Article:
To add to what some others said, it was also about the last period in time before Urban Renewal reared it's ugly head in the 1950's. Nobody was really building in the 1940s because of WWII, and the idea of tract housing came about as a response to all the returning GI's and the inception and popularity of VA loans. In the 1930s you had the earliest days of Euclidian zoning (Euclid decision was 1926) but it still wasn't a widespread practice to mixed-use neighborhoods were still being built quite commonly. Finally, most architecture still adhered mostly to classical styles, or at least "revival" versions of them. Vernacular styles were certainly still common but more ornate and incorporating more classical elements than what you saw post-war.
Yes. In the 30s, people were happy to work. They had a better work ethic and valued craftsmanship. They had a depression mind set -- let's not waste. So they built compact neighborhoods that had everything you needed in a walkable distance -- not because it was green but because it was a necessity. They weren't yet in the suburbanist, American-dream mindset.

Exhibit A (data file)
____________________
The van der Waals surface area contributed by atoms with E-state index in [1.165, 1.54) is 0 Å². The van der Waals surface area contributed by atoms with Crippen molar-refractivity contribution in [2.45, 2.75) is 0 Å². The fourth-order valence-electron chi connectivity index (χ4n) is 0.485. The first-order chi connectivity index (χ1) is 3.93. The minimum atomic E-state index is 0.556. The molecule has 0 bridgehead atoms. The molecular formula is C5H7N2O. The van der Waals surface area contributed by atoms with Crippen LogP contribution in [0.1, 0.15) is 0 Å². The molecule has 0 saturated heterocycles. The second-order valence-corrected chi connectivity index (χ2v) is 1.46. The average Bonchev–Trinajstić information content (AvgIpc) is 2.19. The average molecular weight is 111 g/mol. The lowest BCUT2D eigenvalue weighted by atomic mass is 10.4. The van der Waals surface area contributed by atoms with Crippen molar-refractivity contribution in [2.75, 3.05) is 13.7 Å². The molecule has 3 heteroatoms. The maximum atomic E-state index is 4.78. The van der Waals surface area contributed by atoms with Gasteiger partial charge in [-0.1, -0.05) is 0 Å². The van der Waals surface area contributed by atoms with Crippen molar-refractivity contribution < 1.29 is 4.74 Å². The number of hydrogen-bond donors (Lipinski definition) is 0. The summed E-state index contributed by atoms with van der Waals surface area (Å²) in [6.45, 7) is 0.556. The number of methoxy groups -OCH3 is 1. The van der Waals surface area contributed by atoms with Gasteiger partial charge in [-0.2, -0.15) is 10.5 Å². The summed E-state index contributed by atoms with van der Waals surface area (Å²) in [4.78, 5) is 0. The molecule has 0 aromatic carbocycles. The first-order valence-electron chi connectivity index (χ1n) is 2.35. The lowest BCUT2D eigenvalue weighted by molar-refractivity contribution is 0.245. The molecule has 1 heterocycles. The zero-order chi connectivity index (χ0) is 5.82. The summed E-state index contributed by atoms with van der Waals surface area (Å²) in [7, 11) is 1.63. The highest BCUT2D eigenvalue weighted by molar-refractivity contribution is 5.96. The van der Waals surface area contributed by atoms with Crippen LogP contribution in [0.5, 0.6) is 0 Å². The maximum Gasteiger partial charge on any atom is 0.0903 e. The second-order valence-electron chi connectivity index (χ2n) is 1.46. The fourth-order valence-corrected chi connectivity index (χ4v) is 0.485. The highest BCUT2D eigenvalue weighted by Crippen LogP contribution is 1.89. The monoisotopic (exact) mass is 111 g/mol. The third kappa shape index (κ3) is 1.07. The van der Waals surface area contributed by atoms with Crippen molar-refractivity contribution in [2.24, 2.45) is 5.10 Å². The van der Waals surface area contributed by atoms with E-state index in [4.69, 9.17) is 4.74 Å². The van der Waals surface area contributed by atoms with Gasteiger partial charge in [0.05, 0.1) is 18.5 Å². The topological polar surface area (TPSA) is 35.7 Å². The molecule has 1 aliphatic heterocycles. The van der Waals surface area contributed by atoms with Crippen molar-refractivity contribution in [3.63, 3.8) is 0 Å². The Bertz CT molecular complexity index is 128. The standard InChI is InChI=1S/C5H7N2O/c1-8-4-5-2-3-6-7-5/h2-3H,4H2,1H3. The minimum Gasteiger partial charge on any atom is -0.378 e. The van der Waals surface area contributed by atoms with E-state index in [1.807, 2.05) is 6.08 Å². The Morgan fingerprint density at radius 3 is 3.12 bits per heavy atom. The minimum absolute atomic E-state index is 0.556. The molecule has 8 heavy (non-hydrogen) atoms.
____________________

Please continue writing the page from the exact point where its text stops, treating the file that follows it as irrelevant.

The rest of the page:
I love 1930s architecture and design. It truly is beautiful.
 

Ringo

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#16
the Peabody neighborhood or Peabody-Darst-Webb Neighborhood in St.Louis , I would argue is not a great neighborhood, it has been destroyed by urban renewal infilled with public housing, recently more has been demolished for big box retail-more threatened, destroyed by interstates. Also, this neighborhood was not built in the 30's, unless i have no idea what im talking about. Most of St.Louis Great neighborhoods i would argue were the ones built in the late 1800's, and they are thriving and beautiful, Soulard, Benton Park, Lafayette Square, etc, - Towergrove area, Central West End late 1800- earlier 1900s. I do enjoy a quaint 1930's neighborhood though, the kind that seems to be family-friendly orientated without the i want a cozy plot of land in the suburban form type.